Arzúa grew as a town in the 11th century, under the protection of the pilgrimage route, but various archaeological remains and documents show that its birth as a population centre and its importance date from well before the Middle Ages. Pliny, in the 1st century BC, speaks of the Cáporos, inhabitants of the Tambre-Ulla de Arzúa interfluve, in the 2nd century AD. In his Geography, Ptolemy mentions the place of Araduca, populated by Galician Bracari, which some scholars identify as the Celtic city of Arzúa. Antoninus Caracalla, in his Itinerary, also mentions this town and the mansion of Brevis.
The Codex Calixtinus mentions the Arzuan parish of Castañeda (Castaniolla), where the lime kilns for the construction of the cathedral of Compostela were located, but the same document also mentions Vilanova, the name by which the town of Arzúa was known at that time.
During the period of greatest Jacobean effervescence, Arzúa became a lordship of the Archbishopric of Compostela, which granted it privileges and rights that were administered directly by the municipality of Arzúa. In the mid-14th century, the town was walled, as can be seen in the old forums, "by privilege granted by the archbishops Don Beringuel and Don Pedro to build the enclosure".
Arzúa was of great importance during the fights between liberals and royalists in the 19th century. Various actions were carried out in its territory, from 1822 onwards, with the aim of restoring monarchical absolutism. In this sense, the main activists were the Royalist Volunteers of A Mota, led from Guntín (Lugo) by Xosé Ramos. In that same period, the town was the scene where the priest Santiago Pastoriza delivered his sermon at the blessing of the flag of the Royalist Volunteers (1831). After that Royalist milestone, the Constitutionalists demolished the tower of the old church and murdered Antonio López, leader of the Carlists, near Boimorto.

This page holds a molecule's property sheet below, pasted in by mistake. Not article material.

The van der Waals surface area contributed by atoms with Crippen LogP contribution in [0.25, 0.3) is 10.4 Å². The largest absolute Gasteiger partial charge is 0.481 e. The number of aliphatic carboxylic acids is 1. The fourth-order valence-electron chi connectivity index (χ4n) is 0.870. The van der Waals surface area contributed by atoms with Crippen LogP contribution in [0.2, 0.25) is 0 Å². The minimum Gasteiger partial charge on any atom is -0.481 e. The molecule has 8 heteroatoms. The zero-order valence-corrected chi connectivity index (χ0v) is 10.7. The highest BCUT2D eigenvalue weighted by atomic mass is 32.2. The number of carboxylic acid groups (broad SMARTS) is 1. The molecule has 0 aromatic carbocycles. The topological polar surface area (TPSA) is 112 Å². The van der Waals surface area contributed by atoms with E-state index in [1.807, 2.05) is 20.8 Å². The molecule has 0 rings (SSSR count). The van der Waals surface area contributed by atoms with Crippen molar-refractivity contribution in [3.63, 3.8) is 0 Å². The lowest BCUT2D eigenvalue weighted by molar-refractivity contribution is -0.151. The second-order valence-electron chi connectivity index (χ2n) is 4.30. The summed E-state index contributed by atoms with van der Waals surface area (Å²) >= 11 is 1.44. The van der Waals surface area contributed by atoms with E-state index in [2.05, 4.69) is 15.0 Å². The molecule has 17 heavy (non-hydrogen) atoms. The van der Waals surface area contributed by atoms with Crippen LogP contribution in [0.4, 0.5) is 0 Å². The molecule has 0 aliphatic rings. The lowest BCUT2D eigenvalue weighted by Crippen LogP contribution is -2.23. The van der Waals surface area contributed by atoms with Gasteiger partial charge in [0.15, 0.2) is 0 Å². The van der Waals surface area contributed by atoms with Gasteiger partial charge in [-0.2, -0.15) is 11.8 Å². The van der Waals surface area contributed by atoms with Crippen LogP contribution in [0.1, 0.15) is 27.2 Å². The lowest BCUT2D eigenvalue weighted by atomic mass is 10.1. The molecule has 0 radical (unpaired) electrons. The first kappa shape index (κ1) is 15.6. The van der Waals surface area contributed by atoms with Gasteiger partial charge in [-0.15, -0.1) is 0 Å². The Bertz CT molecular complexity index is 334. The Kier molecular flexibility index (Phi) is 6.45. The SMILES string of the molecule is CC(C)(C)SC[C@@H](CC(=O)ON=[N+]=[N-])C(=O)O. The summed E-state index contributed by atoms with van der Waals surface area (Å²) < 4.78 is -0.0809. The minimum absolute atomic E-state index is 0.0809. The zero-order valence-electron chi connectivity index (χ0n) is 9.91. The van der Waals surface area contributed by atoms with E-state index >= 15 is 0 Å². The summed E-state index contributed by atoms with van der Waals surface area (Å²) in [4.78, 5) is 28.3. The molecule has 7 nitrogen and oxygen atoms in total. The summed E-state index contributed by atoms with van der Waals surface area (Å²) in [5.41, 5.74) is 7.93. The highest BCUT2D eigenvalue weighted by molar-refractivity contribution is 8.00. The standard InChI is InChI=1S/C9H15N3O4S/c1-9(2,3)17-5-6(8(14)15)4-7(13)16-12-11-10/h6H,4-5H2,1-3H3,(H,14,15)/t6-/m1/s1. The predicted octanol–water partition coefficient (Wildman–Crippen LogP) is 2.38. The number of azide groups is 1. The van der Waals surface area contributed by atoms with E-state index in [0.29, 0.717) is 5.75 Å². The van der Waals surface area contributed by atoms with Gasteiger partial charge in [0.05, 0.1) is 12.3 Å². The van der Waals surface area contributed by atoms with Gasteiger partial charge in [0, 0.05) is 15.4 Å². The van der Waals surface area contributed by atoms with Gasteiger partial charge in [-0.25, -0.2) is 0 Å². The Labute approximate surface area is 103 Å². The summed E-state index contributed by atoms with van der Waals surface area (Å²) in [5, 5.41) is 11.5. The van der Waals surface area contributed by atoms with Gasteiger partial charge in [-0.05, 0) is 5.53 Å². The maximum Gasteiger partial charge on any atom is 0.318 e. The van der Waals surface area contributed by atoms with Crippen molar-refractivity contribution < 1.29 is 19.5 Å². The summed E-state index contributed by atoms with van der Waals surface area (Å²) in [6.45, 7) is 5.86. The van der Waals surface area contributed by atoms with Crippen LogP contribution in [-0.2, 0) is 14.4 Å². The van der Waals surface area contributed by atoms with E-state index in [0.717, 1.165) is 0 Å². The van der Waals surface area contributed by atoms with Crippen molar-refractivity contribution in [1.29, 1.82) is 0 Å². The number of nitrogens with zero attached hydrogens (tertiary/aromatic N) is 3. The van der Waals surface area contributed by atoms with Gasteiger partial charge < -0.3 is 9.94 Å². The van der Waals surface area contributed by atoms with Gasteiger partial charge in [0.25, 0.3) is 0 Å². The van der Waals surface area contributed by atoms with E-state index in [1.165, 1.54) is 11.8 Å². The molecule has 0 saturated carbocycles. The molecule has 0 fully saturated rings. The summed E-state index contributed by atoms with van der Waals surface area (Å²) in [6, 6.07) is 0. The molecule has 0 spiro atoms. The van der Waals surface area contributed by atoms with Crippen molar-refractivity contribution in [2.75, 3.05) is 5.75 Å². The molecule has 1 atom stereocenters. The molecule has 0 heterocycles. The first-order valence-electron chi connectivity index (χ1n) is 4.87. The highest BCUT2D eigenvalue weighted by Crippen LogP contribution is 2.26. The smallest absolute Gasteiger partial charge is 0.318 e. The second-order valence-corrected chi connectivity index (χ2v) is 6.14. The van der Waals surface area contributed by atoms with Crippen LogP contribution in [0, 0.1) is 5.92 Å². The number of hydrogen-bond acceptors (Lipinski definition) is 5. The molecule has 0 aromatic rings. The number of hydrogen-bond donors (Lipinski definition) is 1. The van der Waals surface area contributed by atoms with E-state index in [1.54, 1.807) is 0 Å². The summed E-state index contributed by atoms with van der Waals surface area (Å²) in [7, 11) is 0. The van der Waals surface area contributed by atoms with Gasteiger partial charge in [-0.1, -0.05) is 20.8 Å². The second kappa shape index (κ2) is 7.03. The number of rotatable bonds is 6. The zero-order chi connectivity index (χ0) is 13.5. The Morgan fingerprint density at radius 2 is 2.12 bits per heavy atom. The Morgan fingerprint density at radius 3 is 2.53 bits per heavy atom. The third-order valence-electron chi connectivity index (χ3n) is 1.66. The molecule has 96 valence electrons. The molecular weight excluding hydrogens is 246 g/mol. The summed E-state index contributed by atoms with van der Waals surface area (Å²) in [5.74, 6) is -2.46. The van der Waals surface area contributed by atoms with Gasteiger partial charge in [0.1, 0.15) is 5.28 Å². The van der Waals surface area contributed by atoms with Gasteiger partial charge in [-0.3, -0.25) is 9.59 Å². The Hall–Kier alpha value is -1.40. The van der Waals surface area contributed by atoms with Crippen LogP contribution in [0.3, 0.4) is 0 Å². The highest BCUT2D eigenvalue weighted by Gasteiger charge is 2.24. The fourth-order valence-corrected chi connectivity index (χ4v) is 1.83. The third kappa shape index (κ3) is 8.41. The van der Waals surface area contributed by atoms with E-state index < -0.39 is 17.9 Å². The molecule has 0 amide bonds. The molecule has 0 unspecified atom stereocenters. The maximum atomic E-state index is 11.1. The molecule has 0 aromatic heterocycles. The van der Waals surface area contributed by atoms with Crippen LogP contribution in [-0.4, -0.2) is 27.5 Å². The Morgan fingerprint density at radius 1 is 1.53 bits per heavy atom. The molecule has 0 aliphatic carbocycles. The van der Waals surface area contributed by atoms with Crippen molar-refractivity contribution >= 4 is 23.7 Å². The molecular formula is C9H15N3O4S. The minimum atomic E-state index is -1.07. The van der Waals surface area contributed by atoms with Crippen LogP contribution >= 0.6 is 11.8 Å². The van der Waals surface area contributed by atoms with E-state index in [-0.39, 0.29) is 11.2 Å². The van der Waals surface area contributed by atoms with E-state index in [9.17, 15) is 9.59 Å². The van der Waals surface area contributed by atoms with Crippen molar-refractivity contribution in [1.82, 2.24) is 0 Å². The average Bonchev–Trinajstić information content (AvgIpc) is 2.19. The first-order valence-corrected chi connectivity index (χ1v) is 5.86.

Leather Shop and Museum
Factory and leather goods shop, which also functions as a museum; opened as such in December 2002.
A Paínza Ethnographic Museum
Located in the main house, part of the “A Paínza” rural tourism complex, made up of dwellings in old farmhouses built in 1780. It began its activity in 2001.
Cheese and honey promotion centre.
The purpose of the centre was to promote and enhance the value of two products that are particularly popular in the area: cheese and honey.
Honey living museum. “O Enredo do abelleiro”
There are two itineraries for visitors, one inside and one outside. It has a shop selling foodstuffs and cosmetics. Photographic panels show the life of bees and the beekeeper's trade. There is also a laboratory and a lecture room. Outside there are different types of apiaries, both modern and antique. The museum was founded in 1994 and offers beekeeping, candle making and packaging workshops for groups. It is necessary to contact the museum in advance to request a visit.
Arzúa offers visitors the chance to discover the imprint that the Roman culture and, in particular, the Jacobean culture, left on its territory. Arzúa is scattered with a multitude of chapels and churches in which part of the old Romanesque structure is still preserved, and the altarpieces that decorate their altars date back to at least the 18th century. In terms of civil architecture, Arzúa is also a landscape rich in buildings typical of the area, manor houses, stately homes and, of course, buildings used as pilgrims' inns.
A MAGDALENA CHAPEL A small chapel belonging to the disappeared Augustinian convent founded in the 14th century, it was reopened as a cultural hall in 2006. XIV century, it was reopened as a cultural hall in 2006. Inside, two tombs of recumbent statues stand out.
FONTE SANTA CHAPEL Built in the 18th century, rectangular in shape and made of rubble stone, it is a typical representation of a rural Galician temple. The waters that spring up next to it are said to have mineral-medicinal properties (sulphurous and ferrous) and give off a characteristic smell. Near the chapel are the mills and the transept.
RIBADISO BRIDGE AND LEISURE AREA This 13th-14th century complex is comprised of the last pilgrims' hospital on the French Way and a bridge of medieval origin. This hospital currently houses the public pilgrims' hostel founded in 1993. The recreational area bathed by the river Eso, which has a picnic area in the oak grove, makes up this area.
A MOTA CHAPEL Chapel dating from the 18th-19th century, located on one side of the Northern Way, it consists of an oak grove and a transept nearby. Chapel dedicated to Saint Bartolomé, Saint Mateo and Saint Simón.
CURBIN “CASTRO” Situated barely 2 kilometres from the centre of the town, this "castro" has a clear circular profile, which would indicate the existence of defensive walls and a possible pit.
“A QUENLLA” Bridge A water fountain near “Castro Curbín”, with an associated myth in which we can see the survival of pagan cults in the Galician oral tradition.